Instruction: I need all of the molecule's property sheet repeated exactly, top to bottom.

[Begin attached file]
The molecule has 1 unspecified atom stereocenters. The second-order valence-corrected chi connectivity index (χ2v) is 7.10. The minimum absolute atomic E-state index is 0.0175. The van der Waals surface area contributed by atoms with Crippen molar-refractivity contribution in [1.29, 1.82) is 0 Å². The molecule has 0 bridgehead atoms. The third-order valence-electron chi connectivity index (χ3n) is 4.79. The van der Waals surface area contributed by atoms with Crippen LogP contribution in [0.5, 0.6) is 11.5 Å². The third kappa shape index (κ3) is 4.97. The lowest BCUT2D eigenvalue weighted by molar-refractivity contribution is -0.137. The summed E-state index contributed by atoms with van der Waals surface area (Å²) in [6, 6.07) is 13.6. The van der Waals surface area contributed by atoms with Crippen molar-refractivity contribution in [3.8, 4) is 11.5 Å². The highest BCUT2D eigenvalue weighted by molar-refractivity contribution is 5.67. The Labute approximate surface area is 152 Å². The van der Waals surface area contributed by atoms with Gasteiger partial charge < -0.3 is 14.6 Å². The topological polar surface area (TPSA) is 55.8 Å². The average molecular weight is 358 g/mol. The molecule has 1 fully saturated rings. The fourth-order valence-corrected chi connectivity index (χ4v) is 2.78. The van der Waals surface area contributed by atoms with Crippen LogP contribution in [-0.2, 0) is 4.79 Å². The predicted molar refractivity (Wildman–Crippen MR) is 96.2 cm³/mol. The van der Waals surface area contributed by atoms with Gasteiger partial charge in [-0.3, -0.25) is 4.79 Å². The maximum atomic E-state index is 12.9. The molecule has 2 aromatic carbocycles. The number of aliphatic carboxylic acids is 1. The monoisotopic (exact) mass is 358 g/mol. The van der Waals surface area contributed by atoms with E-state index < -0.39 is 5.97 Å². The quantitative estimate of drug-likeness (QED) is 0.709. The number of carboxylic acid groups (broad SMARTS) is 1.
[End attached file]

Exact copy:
The molecule has 1 unspecified atom stereocenters. The second-order valence-corrected chi connectivity index (χ2v) is 7.10. The minimum absolute atomic E-state index is 0.0175. The van der Waals surface area contributed by atoms with Crippen molar-refractivity contribution in [1.29, 1.82) is 0 Å². The molecule has 0 bridgehead atoms. The third-order valence-electron chi connectivity index (χ3n) is 4.79. The van der Waals surface area contributed by atoms with Crippen LogP contribution in [0.5, 0.6) is 11.5 Å². The third kappa shape index (κ3) is 4.97. The lowest BCUT2D eigenvalue weighted by molar-refractivity contribution is -0.137. The summed E-state index contributed by atoms with van der Waals surface area (Å²) in [6, 6.07) is 13.6. The van der Waals surface area contributed by atoms with Crippen molar-refractivity contribution in [3.8, 4) is 11.5 Å². The highest BCUT2D eigenvalue weighted by molar-refractivity contribution is 5.67. The Labute approximate surface area is 152 Å². The van der Waals surface area contributed by atoms with Gasteiger partial charge < -0.3 is 14.6 Å². The topological polar surface area (TPSA) is 55.8 Å². The average molecular weight is 358 g/mol. The molecule has 1 fully saturated rings. The fourth-order valence-corrected chi connectivity index (χ4v) is 2.78. The van der Waals surface area contributed by atoms with Crippen LogP contribution in [-0.2, 0) is 4.79 Å². The predicted molar refractivity (Wildman–Crippen MR) is 96.2 cm³/mol. The van der Waals surface area contributed by atoms with Gasteiger partial charge in [-0.3, -0.25) is 4.79 Å². The maximum atomic E-state index is 12.9. The molecule has 2 aromatic carbocycles. The number of aliphatic carboxylic acids is 1. The monoisotopic (exact) mass is 358 g/mol. The van der Waals surface area contributed by atoms with E-state index < -0.39 is 5.97 Å². The quantitative estimate of drug-likeness (QED) is 0.709. The number of carboxylic acid groups (broad SMARTS) is 1.